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Night of Protest in Montreal after 'Emergency Law'
Police continue to attempt crackdown on 'one of the most amazing mass protests of the year'
A massive street protest broke out in Montreal for the second night in a row on Sunday, after Quebec Premier Jean Charest pushed through and passed a new 'emergency law' -- an extreme measure aimed at ending a 14 week old student uprising and strike against steep hikes in tuition.
Over 300 people were arrested and over 20 injured overnight after officials immediately denounced the demonstration as illegal because organizers had not given police advance warning as required by the new laws.
Among other rules, the contested 'emergency law' will halt the current spring semester, pushing up summer vacation, and will restart classes in August. The law attempts to render the 14 week old strike useless, framed as an effort to 'restore calm'. The law also institutes severe penalties for anyone who tries to picket or prevent students from entering classrooms.
Shortly after protests broke out, riot police used tear gas and sound grenades on the students.
Police have come under criticism for excessive use of force; many reports have surfaced about an altercation caught on video Saturday night that shows patrons on a bar patio being aggressively pepper sprayed during the protest.
“People were falling on each other running inside to get away from the pepper spray, breaking things, and then people left by the back exit,” said Martin Guimond, who runs the Saint Bock brasserie in the city’s lively Latin Quarter. His waitress was initially going to call 911 after it happened, reports National Post/Canada.
The students' fight has garnered international attention and does not show signs of stopping.
“Their uprising is inspiring,” tweeted activist filmmaker Michael Moore. “One of the most amazing mass protests of the year.”
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Canada Press: Video shows Montreal police pepper spraying bar patrons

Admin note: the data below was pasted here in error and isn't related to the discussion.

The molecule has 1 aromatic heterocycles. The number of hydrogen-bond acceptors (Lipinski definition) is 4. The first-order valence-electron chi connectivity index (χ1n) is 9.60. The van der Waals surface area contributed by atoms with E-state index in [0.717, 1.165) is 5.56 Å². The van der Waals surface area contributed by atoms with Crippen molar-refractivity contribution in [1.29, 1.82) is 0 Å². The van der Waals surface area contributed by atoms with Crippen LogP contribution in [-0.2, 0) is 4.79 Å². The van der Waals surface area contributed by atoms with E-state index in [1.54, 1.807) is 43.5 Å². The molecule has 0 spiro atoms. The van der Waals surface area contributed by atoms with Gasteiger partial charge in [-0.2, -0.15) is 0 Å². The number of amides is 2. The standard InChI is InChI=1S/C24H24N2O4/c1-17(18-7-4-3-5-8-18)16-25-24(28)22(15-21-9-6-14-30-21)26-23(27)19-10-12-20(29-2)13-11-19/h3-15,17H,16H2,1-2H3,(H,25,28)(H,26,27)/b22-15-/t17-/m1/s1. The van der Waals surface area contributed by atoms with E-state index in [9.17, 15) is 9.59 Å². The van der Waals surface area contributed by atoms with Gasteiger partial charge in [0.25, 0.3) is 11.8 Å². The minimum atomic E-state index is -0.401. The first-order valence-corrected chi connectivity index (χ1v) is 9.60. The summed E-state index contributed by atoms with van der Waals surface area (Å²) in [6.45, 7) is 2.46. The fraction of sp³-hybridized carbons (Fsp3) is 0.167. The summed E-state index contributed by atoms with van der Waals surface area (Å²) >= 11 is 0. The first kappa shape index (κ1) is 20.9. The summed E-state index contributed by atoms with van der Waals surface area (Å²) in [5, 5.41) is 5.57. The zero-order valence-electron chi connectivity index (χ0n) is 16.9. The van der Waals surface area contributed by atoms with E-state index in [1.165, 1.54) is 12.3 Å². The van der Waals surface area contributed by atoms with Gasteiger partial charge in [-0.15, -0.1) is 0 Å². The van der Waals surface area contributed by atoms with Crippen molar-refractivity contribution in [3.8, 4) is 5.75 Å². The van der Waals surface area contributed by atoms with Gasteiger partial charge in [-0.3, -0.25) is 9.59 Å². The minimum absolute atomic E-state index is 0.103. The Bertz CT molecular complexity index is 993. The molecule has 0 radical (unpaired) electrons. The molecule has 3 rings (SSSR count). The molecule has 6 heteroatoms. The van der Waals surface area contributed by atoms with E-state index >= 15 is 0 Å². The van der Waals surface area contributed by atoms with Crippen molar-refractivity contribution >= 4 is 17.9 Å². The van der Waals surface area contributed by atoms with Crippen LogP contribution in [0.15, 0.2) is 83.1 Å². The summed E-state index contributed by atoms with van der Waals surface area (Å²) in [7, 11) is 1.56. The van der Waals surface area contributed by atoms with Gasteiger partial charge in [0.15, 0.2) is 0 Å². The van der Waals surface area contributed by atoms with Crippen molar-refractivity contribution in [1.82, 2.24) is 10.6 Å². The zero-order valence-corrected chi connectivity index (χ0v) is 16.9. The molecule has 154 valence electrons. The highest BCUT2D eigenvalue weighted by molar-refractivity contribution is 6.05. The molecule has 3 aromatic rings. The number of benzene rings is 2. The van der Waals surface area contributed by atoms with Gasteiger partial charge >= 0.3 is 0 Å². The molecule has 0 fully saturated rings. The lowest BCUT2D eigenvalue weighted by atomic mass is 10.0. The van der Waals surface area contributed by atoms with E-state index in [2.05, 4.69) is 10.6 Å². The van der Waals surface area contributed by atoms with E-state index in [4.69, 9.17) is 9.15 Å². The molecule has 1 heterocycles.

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Agence France-Presse: More than 300 arrested in Quebec student protests
More than 300 people were arrested and 10 injured in a night of clashes between Montreal police and protesters over university tuition hikes, authorities said Monday.
A man in his 40s suffered a serious head injury while being arrested by police who charged protesters after coming under attack, a police spokesman told the daily La Presse.
Four police also were lightly injured during the night of clashes, which ended with the arrests of 305 people, most of whom were later released.
The authorities had declared the protest "illegal" minutes after it began because organizers had not given police advance warning as required by a tough new "special law" enacted Friday.
Student protests have raged here since mid-February over a plan by provincial Premier Jean Charest to raise tuition fees at Quebec universities by 82 percent to rein in a budget deficit.
The conflict escalated Sunday with the passage of the special law putting restrictions on demonstrations and suspending classes at strike-bound universities until mid-August.
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National Press/Canada: Hundreds arrested in Quebec as protesters defy emergency law
As the scenes of unrest played out in the city the movement also gained some celebrity support.
Montreal’s Arcade Fire wore the movement’s iconic red squares during an appearance with Mick Jagger on Saturday Night Live. Activist and filmmaker Michael Moore also gave his support to the students, featuring links about the issue prominently on his website.
“Their uprising is inspiring,” he tweeted to over a million followers. “One of the most amazing mass protests of the year.”
The global hacker collective Anonymous took an interest as well, releasing two videos denouncing the legislation and the planned tuition increases. The group, which regularly hacks into government websites around the world, warned of future actions in Quebec.
“Resistance is futile,” a computer-modulated voice stated in one video. “The hour of war has come.”
The website for the Quebec Liberal party and the province’s Education Ministry were down for portions of the weekend in an apparent cyber attack. Anonymous, however, did not claim responsibility.
The newfound support came during a weekend marked by violence and vandalism. The unrest reached a climax with a blaze of plastic traffic cones and construction materials lit Saturday during a melee on a busy downtown street.
Meanwhile, police came under criticism on Sunday over an altercation caught on video that shows patrons on a bar patio getting pepper sprayed.
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